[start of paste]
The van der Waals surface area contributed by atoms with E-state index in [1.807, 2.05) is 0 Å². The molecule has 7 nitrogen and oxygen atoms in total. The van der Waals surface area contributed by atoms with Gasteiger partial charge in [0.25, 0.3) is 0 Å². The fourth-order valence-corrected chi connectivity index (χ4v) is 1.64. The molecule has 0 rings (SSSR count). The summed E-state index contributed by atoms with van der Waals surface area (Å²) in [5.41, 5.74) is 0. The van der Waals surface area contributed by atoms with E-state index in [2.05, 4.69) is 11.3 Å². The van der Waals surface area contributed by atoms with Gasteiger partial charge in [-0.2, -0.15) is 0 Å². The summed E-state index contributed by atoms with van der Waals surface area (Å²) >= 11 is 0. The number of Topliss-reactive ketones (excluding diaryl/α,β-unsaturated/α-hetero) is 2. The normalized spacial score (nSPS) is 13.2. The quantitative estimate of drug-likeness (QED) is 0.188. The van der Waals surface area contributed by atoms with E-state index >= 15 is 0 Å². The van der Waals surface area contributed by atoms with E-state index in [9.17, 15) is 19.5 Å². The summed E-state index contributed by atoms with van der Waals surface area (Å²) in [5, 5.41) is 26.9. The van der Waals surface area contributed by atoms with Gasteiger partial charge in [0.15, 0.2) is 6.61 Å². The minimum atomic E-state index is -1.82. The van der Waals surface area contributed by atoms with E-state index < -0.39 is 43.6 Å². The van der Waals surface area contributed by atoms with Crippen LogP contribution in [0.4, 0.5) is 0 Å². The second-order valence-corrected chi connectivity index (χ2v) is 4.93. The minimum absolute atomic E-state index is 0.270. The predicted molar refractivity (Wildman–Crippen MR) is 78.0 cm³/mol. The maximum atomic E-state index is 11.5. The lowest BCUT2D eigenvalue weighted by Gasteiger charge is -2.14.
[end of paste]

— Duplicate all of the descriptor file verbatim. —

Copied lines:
The van der Waals surface area contributed by atoms with E-state index in [1.807, 2.05) is 0 Å². The molecule has 7 nitrogen and oxygen atoms in total. The van der Waals surface area contributed by atoms with Gasteiger partial charge in [0.25, 0.3) is 0 Å². The fourth-order valence-corrected chi connectivity index (χ4v) is 1.64. The molecule has 0 rings (SSSR count). The summed E-state index contributed by atoms with van der Waals surface area (Å²) in [5.41, 5.74) is 0. The van der Waals surface area contributed by atoms with E-state index in [2.05, 4.69) is 11.3 Å². The van der Waals surface area contributed by atoms with Gasteiger partial charge in [-0.2, -0.15) is 0 Å². The summed E-state index contributed by atoms with van der Waals surface area (Å²) >= 11 is 0. The number of Topliss-reactive ketones (excluding diaryl/α,β-unsaturated/α-hetero) is 2. The normalized spacial score (nSPS) is 13.2. The quantitative estimate of drug-likeness (QED) is 0.188. The van der Waals surface area contributed by atoms with E-state index >= 15 is 0 Å². The van der Waals surface area contributed by atoms with E-state index in [9.17, 15) is 19.5 Å². The summed E-state index contributed by atoms with van der Waals surface area (Å²) in [5, 5.41) is 26.9. The van der Waals surface area contributed by atoms with Gasteiger partial charge in [0.15, 0.2) is 6.61 Å². The minimum atomic E-state index is -1.82. The van der Waals surface area contributed by atoms with E-state index < -0.39 is 43.6 Å². The van der Waals surface area contributed by atoms with Crippen LogP contribution in [0.4, 0.5) is 0 Å². The second-order valence-corrected chi connectivity index (χ2v) is 4.93. The minimum absolute atomic E-state index is 0.270. The predicted molar refractivity (Wildman–Crippen MR) is 78.0 cm³/mol. The maximum atomic E-state index is 11.5. The lowest BCUT2D eigenvalue weighted by Gasteiger charge is -2.14.